Matthewrlee.com: Expanding My Online Identity.

Two days ago I purchased the rights to three domain names: matthewrlee.com, matthewrlee.org, and matthewrlee.net. Currently they point to this blog.


Any content related to these three URLs prior to 08/26/08 belonged to someone else. For next decade anyone who visits these sites will find, me.


To all the other Matthew Lees, Matthew R. Lees, and yes even Matthew Russell Lees out there, I have an interest in your name. We have a shared identity. As I work to separate my identity from yours, I wish you all the best in defining your own virtual persona.

iStockphoto Free Image of the Week

I’ve been using Istockphoto for about three years. Each week they post a free image for registered users. Each image is available in multiple sizes with the same basic licensing agreement that accompanies purchased images.

Below is an image from this past April. A simple design that’s just right.

Good, Fast, Cheap. Pick any two. . . Well Almost.

missionpossible.png (A)       70.png (B)

This is a fun idea; it can be good and fast, but it’s won’t be cheap, or it can be good and cheap but it won’t be fast. Fortunately, this not always true. There is no universal standard for good, fast, or cheap. Each of these words is relative to the specifics of the project, and being expensive and slow doesn’t guarantee it will be good.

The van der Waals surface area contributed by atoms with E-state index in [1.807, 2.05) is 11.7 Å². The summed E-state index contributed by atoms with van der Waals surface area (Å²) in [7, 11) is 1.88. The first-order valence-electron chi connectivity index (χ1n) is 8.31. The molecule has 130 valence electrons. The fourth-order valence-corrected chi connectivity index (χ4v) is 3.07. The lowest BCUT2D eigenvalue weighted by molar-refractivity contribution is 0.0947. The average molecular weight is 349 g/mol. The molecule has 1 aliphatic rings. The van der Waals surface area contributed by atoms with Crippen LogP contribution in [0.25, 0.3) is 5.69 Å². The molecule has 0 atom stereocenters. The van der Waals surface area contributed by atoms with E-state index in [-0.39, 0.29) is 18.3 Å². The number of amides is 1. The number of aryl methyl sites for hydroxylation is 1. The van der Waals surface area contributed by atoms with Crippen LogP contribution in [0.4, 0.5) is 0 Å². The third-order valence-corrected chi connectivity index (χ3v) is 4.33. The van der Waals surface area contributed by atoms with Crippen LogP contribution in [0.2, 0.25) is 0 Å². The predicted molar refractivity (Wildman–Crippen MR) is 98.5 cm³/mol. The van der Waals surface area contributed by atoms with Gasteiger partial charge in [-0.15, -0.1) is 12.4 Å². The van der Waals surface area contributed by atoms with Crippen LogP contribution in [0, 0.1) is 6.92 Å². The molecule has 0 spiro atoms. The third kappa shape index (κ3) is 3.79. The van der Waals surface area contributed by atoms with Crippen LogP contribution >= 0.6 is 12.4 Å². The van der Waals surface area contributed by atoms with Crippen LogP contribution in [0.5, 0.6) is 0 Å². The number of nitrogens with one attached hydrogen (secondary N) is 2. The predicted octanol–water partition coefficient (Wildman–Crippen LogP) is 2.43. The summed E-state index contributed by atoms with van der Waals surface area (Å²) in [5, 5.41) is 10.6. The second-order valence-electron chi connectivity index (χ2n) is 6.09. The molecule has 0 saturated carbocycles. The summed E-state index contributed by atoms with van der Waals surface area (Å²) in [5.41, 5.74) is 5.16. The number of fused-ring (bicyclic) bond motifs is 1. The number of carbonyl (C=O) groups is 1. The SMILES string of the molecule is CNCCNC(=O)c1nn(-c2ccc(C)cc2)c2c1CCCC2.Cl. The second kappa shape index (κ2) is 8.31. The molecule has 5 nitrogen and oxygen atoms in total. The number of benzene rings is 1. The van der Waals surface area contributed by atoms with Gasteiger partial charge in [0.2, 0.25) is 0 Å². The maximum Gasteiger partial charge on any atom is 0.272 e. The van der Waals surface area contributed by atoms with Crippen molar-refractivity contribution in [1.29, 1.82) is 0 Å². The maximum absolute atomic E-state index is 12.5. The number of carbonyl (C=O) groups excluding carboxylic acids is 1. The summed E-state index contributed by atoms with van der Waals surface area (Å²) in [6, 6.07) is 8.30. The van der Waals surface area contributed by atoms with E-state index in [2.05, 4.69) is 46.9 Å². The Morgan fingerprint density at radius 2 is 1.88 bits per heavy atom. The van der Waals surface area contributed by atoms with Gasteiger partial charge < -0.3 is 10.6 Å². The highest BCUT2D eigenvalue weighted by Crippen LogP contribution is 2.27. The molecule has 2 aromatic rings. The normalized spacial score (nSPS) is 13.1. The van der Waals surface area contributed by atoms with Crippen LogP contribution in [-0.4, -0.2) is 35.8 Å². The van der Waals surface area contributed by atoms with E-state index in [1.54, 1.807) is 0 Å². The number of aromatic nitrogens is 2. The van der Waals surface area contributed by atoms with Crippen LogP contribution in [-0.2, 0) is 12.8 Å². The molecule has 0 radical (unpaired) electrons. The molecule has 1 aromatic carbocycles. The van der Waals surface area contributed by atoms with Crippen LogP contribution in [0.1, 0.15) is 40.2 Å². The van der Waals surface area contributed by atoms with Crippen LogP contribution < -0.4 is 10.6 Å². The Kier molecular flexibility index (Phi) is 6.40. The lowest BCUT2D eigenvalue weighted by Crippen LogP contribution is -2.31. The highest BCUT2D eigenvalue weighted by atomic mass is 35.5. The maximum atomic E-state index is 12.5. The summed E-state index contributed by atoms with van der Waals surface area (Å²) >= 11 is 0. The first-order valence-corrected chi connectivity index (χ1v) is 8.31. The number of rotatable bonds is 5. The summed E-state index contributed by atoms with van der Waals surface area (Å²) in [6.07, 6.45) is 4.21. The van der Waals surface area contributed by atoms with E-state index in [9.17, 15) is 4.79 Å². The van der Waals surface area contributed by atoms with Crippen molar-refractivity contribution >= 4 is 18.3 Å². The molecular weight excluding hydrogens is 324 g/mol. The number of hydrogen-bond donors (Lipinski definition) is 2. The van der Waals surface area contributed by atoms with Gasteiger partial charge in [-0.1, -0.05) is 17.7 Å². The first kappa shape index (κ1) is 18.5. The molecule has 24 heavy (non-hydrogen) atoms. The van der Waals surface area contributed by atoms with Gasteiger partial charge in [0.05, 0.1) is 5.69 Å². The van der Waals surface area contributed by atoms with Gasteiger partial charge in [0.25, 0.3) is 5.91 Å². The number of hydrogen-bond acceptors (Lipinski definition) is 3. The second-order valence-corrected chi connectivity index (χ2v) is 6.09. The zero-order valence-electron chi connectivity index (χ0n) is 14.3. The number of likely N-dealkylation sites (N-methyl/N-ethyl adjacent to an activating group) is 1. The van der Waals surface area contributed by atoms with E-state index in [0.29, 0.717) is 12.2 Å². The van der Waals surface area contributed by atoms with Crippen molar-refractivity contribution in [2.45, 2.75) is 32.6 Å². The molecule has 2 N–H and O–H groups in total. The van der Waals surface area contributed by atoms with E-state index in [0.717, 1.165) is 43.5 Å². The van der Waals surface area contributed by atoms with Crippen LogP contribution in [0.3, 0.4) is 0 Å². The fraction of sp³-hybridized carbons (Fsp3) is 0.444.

When developers adopt this mind set, and consistently apply it to all their projects, they become prisoners to the “or”. It has to be this OR this, because it cannot be this AND this. Who made up this rule and why do so many adopted it as truth? Yes, it can be used as a reality check on the constraints of a team, but it should not become the team’s motto. I’ve seen great results done quickly and on a low budget.  

Here are two examples of good, fast, and cheap ads created for an internal campaign directed towards a technical support team. The goal was to get everyone to record the exact version of the customer’s software on every call. They were getting the major number, but too many were not recording the minor and release numbers.  

We needed something in their face that would capture attention. The life cycle would be short and the problem needed to be corrected as soon as possible. What they didn’t need was to be lectured by their managers, pulled into a training room for an hour, or given a traditional job aid.  

This ad (A) [click the image to enlarge] was printed in color at 4” x 6” and taped on the shelf in everyone’s cubical next to their monitor. The image was a free download of the week from iStockphoto and the text and formatting took ten minutes. I used SnagIt but could have easily created it with Microsoft Word or PowerPoint. This ad (B) was used in a follow up e-mail a week later. 

The number of techincans recording the version number increased dramically. By the following week we were reached 100%.

Sometimes things can be good, fast, and cheap. Especially when the life cycle is short. Here’s one more example (C).

istock_000001275827medium702.jpg  (C)